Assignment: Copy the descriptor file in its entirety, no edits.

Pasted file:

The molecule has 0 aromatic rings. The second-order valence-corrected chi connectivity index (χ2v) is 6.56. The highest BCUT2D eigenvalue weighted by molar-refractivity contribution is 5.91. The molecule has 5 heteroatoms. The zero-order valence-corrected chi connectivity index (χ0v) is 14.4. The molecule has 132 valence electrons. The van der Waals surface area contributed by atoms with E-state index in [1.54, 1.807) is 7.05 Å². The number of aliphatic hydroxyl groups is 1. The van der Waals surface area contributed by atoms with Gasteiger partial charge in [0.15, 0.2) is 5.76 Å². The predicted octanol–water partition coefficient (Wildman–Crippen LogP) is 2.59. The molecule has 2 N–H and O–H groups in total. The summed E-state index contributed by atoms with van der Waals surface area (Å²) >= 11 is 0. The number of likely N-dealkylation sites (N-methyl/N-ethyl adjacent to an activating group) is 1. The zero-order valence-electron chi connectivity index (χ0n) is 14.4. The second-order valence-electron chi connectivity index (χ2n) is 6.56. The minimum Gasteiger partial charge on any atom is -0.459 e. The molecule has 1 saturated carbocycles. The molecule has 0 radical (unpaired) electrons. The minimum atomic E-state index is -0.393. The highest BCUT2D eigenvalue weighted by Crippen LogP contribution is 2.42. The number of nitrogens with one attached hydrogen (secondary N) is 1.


The molecule has 0 aromatic rings. The second-order valence-corrected chi connectivity index (χ2v) is 6.56. The highest BCUT2D eigenvalue weighted by molar-refractivity contribution is 5.91. The molecule has 5 heteroatoms. The zero-order valence-corrected chi connectivity index (χ0v) is 14.4. The molecule has 132 valence electrons. The van der Waals surface area contributed by atoms with E-state index in [1.54, 1.807) is 7.05 Å². The number of aliphatic hydroxyl groups is 1. The van der Waals surface area contributed by atoms with Gasteiger partial charge in [0.15, 0.2) is 5.76 Å². The predicted octanol–water partition coefficient (Wildman–Crippen LogP) is 2.59. The molecule has 2 N–H and O–H groups in total. The summed E-state index contributed by atoms with van der Waals surface area (Å²) >= 11 is 0. The number of likely N-dealkylation sites (N-methyl/N-ethyl adjacent to an activating group) is 1. The zero-order valence-electron chi connectivity index (χ0n) is 14.4. The second-order valence-electron chi connectivity index (χ2n) is 6.56. The minimum Gasteiger partial charge on any atom is -0.459 e. The molecule has 1 saturated carbocycles. The molecule has 0 radical (unpaired) electrons. The minimum atomic E-state index is -0.393. The highest BCUT2D eigenvalue weighted by Crippen LogP contribution is 2.42. The number of nitrogens with one attached hydrogen (secondary N) is 1.